Too lazy to beat myself up for being to lazy to beat myself up for being too lazy to... well you get the point....

  5. #5
    I have given un-stapled and un-sorted plans back to developers and said that they have to assemble them. We have some people who will come in with 15 copies of full size 5-10 page sets of plans all rolled up, but not sorted and stapled. Talk about annoying and time consuming. It could easily take staff an hour just to sort and staple one set. I cannot stand lazy developers and applicants that don't read the submittal requirements and ordinances. Developers could save so much time and money if they would just follow directions. How hard is it to read a two-page handout or a couple of pages of an ordinance?

  6. #6

    Oct 2001
    Solano County, California
    We require collation and folding, too. Its not an unusual requirement, for all of the reasons Chet (and others) have listed.

    Sometimes, if I am not in a big hurry, I will help the applicant fold their plans (we'll do it together).

  7. #7
    Cyburbian Zoning Goddess's avatar
    Sep 1999
    400 miles from Orlando
    Our jurisdiction has no folding requirement. The planners and plan reviewers have to do it. Oftentimes, we have also gotten stuck making all the copies to send to other staff for review. What a pain!

  8. #8
    Cyburbian Plus PlannerGirl's avatar
    Mar 2002
    Amen Chet, I cant tell you the number of folks I have sent packing becouse their plans were not folded, put together, signed (insert other problem) etc.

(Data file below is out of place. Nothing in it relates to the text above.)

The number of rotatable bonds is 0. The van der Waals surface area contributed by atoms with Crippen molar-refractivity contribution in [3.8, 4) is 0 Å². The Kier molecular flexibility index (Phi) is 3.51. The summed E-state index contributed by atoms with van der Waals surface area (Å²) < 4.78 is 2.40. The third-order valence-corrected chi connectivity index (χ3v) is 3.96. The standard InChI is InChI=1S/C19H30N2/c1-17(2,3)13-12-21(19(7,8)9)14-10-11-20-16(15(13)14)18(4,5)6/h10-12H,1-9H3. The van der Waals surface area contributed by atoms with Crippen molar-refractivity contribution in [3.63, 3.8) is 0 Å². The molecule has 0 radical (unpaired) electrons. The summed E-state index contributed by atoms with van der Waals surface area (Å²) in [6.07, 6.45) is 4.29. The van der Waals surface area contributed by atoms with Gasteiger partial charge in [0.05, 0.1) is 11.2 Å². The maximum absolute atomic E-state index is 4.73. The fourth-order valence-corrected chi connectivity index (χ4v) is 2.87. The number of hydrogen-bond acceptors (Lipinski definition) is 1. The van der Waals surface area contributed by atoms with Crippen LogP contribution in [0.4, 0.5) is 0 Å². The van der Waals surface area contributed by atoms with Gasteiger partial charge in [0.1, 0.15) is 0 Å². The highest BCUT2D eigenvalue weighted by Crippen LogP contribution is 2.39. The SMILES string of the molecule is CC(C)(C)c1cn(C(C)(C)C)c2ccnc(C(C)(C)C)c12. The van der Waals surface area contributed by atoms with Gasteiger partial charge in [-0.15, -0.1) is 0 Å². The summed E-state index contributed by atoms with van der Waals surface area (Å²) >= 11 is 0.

Im happy to give them a stapler and a bit of floor space (sorry we dont have open desks to use) to work on getting them right. Nor will I "insert a few pages" into a set. If you only have a couple of problems with a set and I KNOW you and your work I will be happy to let your intern insert pages in a corner in my office. If I dont know you and your work you submit full new sets.

    If you make the same mistake more than once on a set I reject your plans outright, put a huge red X on the page and send the owner a copy of a very nice letter telling them their designer/engineer/whatever cant follow directions. After I did that a couple times such problems stoped happening
    "They who can give up essential liberty to obtain a little temporary safety, deserve neither liberty nor safety." Ben Franklin

    Remember this motto to live by: "Life should NOT be a journey to the grave with the intention of arriving safely in an attractive well preserved body, but rather to skid in sideways, chocolate in one hand, martini in the other, body thoroughly used up, totally worn out and screaming 'WOO- HOO what a ride!'"

  9. #9
    Cyburbian SW MI Planner's avatar
    Feb 2002
    How is the folding / collating requirement worded? We don't require it now, and so I usually have to fold the plans myself, and make copies of the application. I would like to require them to be submitted folded, but I'd be worried by what we would get. It's probably easier for me to do them right the first time, then to get them in all screwed up and have to fix it.

  10. #10
    "Applicant shall provide 15 sets of sorted, folded, and stapled plans and any other relevant information"

  11. #11
    Cyburbian Emeritus Chet's avatar
    Aug 2001
    South Milwaukee
    Quote Originally posted by SW MI Planner
    How is the folding / collating requirement worded?

    Check this one out . The requirement is near the top of page 2.

  12. #12
          Downtown's avatar
    Oct 2000
    Under a pile of back issue Plannings
    sigh. I'm not going to be very sympathetic either.... I literally JUST called an architect because:
    1. His application was not signed
    2. He had the wrong address
    3. He submitted floor plans, not site plans
    4. The current use is different on his Planning application than his approved ZV
    5. The proposed use is not even specified on the application

    argh. I wish I could ban this jack ass from ever working in the Town again. I cringe every time a project comes in from him, because it means an extra 2 hours of my time working out an acceptable landscaping plan for the site. grrrrrrrr.